Problems with permutations and transpositions

• morrowcosom
In summary, when trying to solve a problem that asks for the identity permutation, one can only use a product of transpositions that is even.
morrowcosom

Homework Statement

1)Consider the permutation in S3 = ( 1 2 3 )
( 1 2 3 ) NOTE: the two pairs of parenthesis are
meant to be one pair that encases both rows

Write as a product of transpositions

The Attempt at a Solution

(1 3) (1 2), which was wrong. I randomly plugged in numbers until I ended up with the correct solution of (1,3) (1,2) (1,3) which contradicts all the examples of transpositions I have seen, like (1 3 2 4) = (1 4) (1 2) (1 3).
How does one go about finding the solution to my problem?

morrowcosom said:

Homework Statement

1)Consider the permutation in S3 = ( 1 2 3 )
( 1 2 3 ) NOTE: the two pairs of parenthesis are
meant to be one pair that encases both rows
So
$$\begin{pmatrix} 1 & 2 & 3 \\ 1 & 2 & 3\end{pmatrix}$$
This is the identity permutation. Normally it is written just as "i". If you really want to write it as a product of transpositions, you could use (1 2)(1 2). That is, transpose 1 and 2, then transpose them again, going back to what you had originally. (1 3)(1 3) will also work as will (2 3)(2 3). Or could do two "transpositions and back": (1 3)(1 3)(1 3)(2 3)(2 3). Since each "transposition and back" requires two transpositions, no matter how many times we do that, we will have an even number of transpositions.

Write as a product of transpositions

The Attempt at a Solution

(1 3) (1 2), which was wrong. I randomly plugged in numbers until I ended up with the correct solution of (1,3) (1,2) (1,3) which contradicts all the examples of transpositions I have seen, like (1 3 2 4) = (1 4) (1 2) (1 3).
How does one go about finding the solution to my problem?
No, (1 3)(1 2)(1 3) will not work. (1 3) takes (1 2 3) to (3 2 1), then (1 2) take it to (3 1 2), and finally, (1 3) to (1 3 2), not (1 2 3). Since the identity permutation is an even permutation, it can only be written as a product of an even number of transpositons, not 3.

The identity transformation is pretty trivial. Are you sure you have copied the problem correctly?

No, (1 3)(1 2)(1 3) will not work. (1 3) takes (1 2 3) to (3 2 1), then (1 2) take it to (3 1 2), and finally, (1 3) to (1 3 2), not (1 2 3). Since the identity permutation is an even permutation, it can only be written as a product of an even number of transpositons, not 3.

When you say (1 3) takes (1 2 3) to (3 2 1), then (1 2) takes it to (3 1 2) could you explain the process of how this occurs? I am fine with multiplying permutatations and disjointed cycles, transposition confuses me though. Yes, the identity transformation was copied right.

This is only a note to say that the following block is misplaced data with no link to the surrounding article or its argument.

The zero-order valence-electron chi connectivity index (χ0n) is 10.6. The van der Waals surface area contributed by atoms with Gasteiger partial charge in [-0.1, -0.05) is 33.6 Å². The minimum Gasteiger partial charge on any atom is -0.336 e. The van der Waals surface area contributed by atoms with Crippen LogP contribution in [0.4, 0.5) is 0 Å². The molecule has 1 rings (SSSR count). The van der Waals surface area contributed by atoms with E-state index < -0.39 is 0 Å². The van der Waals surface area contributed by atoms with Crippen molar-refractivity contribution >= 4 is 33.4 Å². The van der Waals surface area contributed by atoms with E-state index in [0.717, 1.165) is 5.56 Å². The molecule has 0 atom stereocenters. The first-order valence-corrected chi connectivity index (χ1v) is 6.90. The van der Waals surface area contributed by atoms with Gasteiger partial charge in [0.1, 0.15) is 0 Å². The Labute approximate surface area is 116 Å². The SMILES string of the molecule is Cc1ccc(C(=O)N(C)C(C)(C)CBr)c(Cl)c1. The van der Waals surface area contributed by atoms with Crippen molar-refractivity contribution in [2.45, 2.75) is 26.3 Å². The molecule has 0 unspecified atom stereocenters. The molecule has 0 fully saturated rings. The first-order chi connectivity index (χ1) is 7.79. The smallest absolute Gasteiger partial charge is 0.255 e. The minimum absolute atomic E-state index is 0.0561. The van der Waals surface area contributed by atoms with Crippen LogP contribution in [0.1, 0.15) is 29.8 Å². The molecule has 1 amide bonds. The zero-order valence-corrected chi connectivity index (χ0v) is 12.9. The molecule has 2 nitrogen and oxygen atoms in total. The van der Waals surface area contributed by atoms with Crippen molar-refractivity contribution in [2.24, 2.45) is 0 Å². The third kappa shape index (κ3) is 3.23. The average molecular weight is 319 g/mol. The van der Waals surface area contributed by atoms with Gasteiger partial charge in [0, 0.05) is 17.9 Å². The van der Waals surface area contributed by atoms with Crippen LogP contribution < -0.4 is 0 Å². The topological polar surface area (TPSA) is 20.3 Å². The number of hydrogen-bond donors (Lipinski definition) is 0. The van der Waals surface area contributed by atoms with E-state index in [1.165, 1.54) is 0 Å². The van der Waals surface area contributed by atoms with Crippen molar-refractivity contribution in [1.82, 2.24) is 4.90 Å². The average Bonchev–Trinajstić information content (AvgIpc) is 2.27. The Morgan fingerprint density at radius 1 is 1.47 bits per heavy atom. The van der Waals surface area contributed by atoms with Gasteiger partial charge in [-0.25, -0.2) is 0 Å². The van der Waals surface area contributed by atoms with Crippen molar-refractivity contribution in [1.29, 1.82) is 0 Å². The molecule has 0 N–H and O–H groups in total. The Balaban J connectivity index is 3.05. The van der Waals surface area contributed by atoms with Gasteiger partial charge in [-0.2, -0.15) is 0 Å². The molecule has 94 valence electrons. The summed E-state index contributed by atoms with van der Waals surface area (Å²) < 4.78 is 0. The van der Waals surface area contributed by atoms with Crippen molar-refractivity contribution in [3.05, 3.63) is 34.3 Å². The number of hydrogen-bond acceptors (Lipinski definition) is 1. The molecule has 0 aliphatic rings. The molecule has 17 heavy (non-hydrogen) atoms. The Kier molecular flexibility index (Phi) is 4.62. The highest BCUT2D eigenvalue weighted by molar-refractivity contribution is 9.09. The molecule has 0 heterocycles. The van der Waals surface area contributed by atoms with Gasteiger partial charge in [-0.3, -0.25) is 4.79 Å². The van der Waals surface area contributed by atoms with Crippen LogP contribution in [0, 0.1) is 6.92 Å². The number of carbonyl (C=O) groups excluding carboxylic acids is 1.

I got this problem through cow.temple.edu. and am doing independent study.

Thanks

1. What is the difference between a permutation and a transposition?

A permutation is a rearrangement of a set of objects or elements, while a transposition is a specific type of permutation that only involves swapping two elements in a sequence.

2. How do problems with permutations and transpositions arise in real-world scenarios?

Problems with permutations and transpositions can arise in various fields such as computer science, mathematics, and genetics where ordering or rearranging elements is important. For example, in computer algorithms, rearranging data can affect the efficiency of the algorithm.

3. How do you calculate the number of possible permutations and transpositions?

The number of possible permutations can be calculated using the formula n! (n factorial), where n represents the number of elements in the set. For transpositions, the formula is n(n-1)/2.

4. Are there any strategies to solve problems with permutations and transpositions efficiently?

Yes, there are various strategies such as using mathematical formulas, creating algorithms, and using data structures like trees to deal with problems involving permutations and transpositions.

5. Can problems with permutations and transpositions be solved manually?

Yes, for smaller sets, problems with permutations and transpositions can be solved manually by listing out all the possible arrangements and counting them. However, for larger sets, it is more efficient to use mathematical formulas or algorithms.

• General Math
Replies
4
Views
1K
• Linear and Abstract Algebra
Replies
8
Views
2K
• Linear and Abstract Algebra
Replies
7
Views
1K
• Linear and Abstract Algebra
Replies
3
Views
1K
• Precalculus Mathematics Homework Help
Replies
32
Views
1K
• Precalculus Mathematics Homework Help
Replies
1
Views
861
• Precalculus Mathematics Homework Help
Replies
5
Views
2K
• Math Proof Training and Practice
Replies
23
Views
1K
• Precalculus Mathematics Homework Help
Replies
7
Views
2K
• Precalculus Mathematics Homework Help
Replies
23
Views
1K